RACV chairman Clive Hall played down the
prospect of Australia’s most valuable mutual selling its $1 billion
insurance business at this month’s AGM, but Crikey is reliably informed
that negotiations for a sale are now under way.

Our spies north
of the river claim Insurance Australia Group is likely to shell out
cash and shares for the 30% of the Insurance Manufacturers of Australia
(IMA) joint venture that it doesn’t own.

If the deal is
consummated, it will crystallise a profit of more than $800 million for
the RACV, a sleepy but increasingly rich mutual which claims to only
have net assets of about $750 million.

Responding to my
questions, Hall told the AGM that it was important for RACV to control
distrubution of its brand in Victoria, therefore a sale was not likely.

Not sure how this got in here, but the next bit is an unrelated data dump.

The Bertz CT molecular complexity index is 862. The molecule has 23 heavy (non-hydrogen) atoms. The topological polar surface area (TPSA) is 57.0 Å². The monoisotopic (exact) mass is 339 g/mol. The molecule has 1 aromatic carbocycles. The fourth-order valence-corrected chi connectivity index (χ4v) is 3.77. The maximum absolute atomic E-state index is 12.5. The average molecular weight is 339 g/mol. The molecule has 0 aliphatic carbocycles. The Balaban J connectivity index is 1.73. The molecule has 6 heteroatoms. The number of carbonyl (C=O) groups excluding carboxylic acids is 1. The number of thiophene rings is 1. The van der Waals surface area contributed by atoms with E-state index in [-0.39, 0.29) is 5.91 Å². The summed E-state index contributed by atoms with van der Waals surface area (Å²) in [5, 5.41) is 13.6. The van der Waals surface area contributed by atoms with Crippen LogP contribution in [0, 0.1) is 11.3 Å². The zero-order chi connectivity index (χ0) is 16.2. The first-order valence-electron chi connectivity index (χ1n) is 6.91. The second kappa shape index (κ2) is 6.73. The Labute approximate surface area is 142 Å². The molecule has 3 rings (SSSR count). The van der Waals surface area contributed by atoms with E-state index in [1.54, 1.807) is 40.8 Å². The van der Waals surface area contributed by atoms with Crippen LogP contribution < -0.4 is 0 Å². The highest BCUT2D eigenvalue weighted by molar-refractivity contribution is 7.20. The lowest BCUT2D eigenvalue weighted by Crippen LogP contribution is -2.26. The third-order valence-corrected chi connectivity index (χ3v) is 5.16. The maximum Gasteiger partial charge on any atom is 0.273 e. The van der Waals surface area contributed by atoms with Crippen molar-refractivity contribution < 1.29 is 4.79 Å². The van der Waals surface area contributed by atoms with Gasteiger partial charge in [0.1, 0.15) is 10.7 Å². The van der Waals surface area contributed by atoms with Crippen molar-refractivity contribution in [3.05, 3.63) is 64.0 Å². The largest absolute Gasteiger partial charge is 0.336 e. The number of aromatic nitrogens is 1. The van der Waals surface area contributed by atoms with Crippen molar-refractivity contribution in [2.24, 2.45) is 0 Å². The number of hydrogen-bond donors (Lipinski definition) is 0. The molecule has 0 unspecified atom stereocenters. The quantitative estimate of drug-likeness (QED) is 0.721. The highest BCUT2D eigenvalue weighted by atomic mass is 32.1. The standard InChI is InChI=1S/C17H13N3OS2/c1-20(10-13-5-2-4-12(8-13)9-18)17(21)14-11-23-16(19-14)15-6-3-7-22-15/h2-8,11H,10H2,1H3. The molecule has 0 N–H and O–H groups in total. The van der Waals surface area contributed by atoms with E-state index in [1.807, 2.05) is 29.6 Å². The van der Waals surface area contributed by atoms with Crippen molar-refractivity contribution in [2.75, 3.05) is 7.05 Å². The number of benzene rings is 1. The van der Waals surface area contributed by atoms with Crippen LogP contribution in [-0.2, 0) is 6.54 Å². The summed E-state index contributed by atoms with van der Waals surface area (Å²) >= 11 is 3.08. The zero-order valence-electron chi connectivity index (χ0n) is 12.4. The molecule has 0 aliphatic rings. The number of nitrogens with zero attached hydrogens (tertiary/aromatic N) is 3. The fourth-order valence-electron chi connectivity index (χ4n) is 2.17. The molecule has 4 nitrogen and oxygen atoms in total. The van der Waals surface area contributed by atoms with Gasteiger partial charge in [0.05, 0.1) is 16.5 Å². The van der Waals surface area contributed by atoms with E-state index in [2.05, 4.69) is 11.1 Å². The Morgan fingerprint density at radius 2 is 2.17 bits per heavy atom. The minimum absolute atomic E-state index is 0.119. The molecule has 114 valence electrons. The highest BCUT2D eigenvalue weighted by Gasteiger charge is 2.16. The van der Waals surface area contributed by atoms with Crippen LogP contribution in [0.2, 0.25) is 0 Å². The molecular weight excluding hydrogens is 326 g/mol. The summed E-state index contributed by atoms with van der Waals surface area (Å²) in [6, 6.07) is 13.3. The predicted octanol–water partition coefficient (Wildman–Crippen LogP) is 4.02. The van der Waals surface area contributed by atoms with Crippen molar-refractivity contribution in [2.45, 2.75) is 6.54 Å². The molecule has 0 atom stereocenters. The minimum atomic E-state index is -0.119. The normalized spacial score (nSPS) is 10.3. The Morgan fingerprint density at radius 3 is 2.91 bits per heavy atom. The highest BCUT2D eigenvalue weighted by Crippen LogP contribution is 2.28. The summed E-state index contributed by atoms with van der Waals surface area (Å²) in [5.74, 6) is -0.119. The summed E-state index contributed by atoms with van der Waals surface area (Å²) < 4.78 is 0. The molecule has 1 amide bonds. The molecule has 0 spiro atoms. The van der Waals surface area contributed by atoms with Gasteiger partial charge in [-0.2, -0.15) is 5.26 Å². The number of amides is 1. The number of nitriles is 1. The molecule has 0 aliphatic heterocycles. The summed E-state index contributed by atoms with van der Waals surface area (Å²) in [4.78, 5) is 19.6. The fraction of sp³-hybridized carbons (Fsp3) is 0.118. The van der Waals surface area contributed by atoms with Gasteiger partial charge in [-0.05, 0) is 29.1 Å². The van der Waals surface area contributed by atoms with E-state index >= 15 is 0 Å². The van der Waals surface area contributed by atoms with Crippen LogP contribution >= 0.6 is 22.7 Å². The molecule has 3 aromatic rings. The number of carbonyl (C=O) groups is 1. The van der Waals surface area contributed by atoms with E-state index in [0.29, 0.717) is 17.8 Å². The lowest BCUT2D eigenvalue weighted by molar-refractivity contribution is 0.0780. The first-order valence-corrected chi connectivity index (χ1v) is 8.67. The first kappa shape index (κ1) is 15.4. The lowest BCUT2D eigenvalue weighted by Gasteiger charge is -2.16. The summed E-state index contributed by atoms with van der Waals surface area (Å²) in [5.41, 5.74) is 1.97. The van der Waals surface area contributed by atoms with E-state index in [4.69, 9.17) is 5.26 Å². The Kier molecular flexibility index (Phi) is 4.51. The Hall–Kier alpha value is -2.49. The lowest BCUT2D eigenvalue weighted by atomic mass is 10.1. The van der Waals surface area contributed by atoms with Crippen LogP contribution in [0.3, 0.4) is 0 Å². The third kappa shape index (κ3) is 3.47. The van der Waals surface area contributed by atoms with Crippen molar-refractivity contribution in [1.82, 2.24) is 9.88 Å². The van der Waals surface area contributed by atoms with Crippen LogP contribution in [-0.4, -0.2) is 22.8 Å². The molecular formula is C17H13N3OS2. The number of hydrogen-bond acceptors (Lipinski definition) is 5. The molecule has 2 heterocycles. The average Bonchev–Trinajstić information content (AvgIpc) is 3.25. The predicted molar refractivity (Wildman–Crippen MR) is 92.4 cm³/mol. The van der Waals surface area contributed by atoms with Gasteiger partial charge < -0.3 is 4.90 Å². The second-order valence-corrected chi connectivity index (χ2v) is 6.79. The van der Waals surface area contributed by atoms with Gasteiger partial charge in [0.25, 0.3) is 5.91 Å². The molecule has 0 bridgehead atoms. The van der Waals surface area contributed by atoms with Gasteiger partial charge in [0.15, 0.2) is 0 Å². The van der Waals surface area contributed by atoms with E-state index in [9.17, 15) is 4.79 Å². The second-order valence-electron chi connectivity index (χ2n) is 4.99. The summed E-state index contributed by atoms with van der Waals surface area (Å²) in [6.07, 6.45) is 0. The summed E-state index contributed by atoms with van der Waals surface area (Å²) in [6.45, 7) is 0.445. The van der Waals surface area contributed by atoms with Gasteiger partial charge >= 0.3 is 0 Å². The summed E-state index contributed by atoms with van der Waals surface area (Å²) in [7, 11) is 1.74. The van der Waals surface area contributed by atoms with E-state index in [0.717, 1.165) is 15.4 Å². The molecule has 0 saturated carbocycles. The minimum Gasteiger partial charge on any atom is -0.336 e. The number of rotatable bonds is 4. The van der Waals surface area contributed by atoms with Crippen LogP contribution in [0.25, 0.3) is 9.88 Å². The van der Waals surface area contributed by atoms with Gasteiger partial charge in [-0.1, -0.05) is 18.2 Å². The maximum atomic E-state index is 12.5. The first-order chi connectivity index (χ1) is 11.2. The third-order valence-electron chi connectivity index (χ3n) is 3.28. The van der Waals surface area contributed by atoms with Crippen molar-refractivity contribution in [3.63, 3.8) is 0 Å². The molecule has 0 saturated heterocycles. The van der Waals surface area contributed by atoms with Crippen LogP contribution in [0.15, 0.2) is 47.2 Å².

However, there are ways that RACV can restrict how its brand is used in
Victoria as part of any deal that will lift IAG’s stake in the IMA
joint venture from 70% to 100%.

The move would be a good one for
RACV policyholders because the insurance perfect storm of low claims,
higher premiums and booming investment returns won’t continue forever.

The
highly entrenched board will be feted for its vision in securing the
joint venture six years ago and turning it into a massive windfall, but
there may well be quite a debate about what RACV should do with the
money. RACV received a dividend of $96 million from IMA in 2004-05,
suggesting its book value of $158 million is massively undervalued.

IAG
is cashed up and would cement itself as Australia’s biggest general
insurer if it can close the deal. A joint venture between a for-profit
publicly listed company and a not-for-profit mutual was always going to
be an odd arrangement over the longer term, so unscrambling the egg
while relations and profits are good would be a sensible outcome for
all concerned.